Suit filed in Five Points traffic death

jmonk@thestate.comDecember 1, 2013 

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Two daughters of a Columbia man in a wheelchair who was hit and killed last year by a dump truck in Five Points have filed a wrongful-death suit against the dump truck company and its truck driver.

George Jackson, 67, was in a motorized wheelchair and “had the right of way to cross Harden Street” when the dump truck driven by William Crutchfield was stopped for a red light at Harden and Greene streets, according to the lawsuit.

“Crutchfield then drove the dump truck forward through the pedestrian area of the intersection and struck Mr. Jackson and his wheelchair,” the lawsuit alleges.

Jackson “fell from his wheelchair and onto the paved street,” the lawsuit alleges. “Crutchfield then proceeded to drag Mr. Jackson around the corner and west on Greene Street for several feet, causing substantial and fatal injuries to Mr. Jackson.”

In addition to Crutchfield, 68, who was working at the time for P&S Construction Co., the construction company is a named defendant in the lawsuit.

In an answer to the lawsuit, which was filed recently in Richland County Court of Common Pleas, attorneys for Crutchfield and the construction company have raised several defenses.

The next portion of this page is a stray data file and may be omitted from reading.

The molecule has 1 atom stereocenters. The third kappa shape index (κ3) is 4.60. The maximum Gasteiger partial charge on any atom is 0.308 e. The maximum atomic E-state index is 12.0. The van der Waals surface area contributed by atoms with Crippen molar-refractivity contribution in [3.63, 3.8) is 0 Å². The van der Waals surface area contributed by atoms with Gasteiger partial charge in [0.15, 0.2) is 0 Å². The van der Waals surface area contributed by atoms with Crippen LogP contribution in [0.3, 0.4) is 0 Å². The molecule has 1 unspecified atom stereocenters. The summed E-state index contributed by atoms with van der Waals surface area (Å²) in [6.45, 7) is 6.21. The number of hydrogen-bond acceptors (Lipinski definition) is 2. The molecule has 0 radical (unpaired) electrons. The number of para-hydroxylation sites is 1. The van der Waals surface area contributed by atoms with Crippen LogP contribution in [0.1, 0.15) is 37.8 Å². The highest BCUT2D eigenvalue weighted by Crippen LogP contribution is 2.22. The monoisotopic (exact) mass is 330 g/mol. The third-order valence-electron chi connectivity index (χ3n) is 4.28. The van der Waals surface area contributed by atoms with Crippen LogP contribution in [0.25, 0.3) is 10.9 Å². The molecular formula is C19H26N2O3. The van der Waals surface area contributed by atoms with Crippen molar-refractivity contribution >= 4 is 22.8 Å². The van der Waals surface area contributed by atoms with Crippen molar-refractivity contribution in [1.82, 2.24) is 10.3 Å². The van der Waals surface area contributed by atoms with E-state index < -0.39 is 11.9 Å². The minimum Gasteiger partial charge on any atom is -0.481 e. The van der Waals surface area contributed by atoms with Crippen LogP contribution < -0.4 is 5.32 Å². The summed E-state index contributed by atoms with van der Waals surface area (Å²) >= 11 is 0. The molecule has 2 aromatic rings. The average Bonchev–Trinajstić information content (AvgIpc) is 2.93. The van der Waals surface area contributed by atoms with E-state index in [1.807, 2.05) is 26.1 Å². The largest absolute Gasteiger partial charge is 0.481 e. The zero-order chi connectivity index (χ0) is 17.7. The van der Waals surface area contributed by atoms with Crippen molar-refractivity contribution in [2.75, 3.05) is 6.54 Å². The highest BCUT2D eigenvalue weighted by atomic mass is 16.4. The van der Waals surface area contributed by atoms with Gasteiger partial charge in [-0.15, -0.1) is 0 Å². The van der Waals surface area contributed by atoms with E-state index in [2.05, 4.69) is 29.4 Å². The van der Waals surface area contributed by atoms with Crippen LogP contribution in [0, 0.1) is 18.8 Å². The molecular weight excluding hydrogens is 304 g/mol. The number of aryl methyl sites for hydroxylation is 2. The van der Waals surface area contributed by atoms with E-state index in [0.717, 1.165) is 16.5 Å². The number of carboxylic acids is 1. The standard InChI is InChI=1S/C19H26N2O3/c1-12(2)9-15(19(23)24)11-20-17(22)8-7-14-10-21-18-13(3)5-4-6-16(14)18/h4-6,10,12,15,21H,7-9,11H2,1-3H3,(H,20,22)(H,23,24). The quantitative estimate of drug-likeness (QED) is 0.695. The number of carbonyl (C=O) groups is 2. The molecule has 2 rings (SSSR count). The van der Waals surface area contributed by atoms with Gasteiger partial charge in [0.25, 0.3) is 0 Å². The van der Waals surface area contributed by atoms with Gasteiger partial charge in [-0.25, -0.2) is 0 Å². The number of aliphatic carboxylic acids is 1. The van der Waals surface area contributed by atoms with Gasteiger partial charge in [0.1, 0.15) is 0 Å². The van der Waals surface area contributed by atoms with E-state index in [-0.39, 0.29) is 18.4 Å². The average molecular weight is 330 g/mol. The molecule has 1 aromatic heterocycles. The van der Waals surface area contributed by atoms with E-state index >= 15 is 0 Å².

First, the defendants claim that Jackson’s death was his own fault, due to his “gross negligence ... carelessness and recklessness.” In another defense, they also claim that the death “was rather due to and caused by an unavoidable accident.”

Columbia attorney Mark Barrow, who represents the company and Crutchfield, declined comment.

The two plaintiffs’ attorneys, Randall Williams of Edgefield County and Derek Crawford, of Hamlet, N.C., who represent Jackson’s daughters, Jacquelyn Jackson and Iris Jackson, also declined comment.

Already a criminal charge against Crutchfield has been dismissed by city of Columbia Magistrate Judge Steedly Bogan.

After Jackson’s June 25, 2012 death, investigating Columbia police officers filed a charge of

reckless homicide against Crutchfield.

A warrant in that case said Crutchfield “failed to stop prior to the stop bar for a red traffic signal at the intersection of Greene Street and Harden Street. The defendant also failed to yield to the pedestrian (Mr. Jackson), who had the right of way in the crosswalk.”

“The actions of the defendant showed a wanton disregard for the safety of others,” the warrant said. In a preliminary hearing before Bogan last December, assistant 5th Circuit Solicitor Hans Pauling argued the case, opposed by Columbia defense attorney Wes Kirkland Jr., who represented Crutchfield.

After the hearing, a solicitor’s office spokeswoman said, Bogan asked each lawyer for a written brief. Last Dec. 7, Bogan dismissed the case, citing “insufficient probable cause.”

No trial date has been set for the wrongful death civil suit. According to the Richland County Clerk of Court’s office, it was first assigned to Judge Alison Lee, then transferred to Judge Robert Hood. Now, Judge G. Thomas Cooper is handling it.

Reach Monk at (803) 771-8344.

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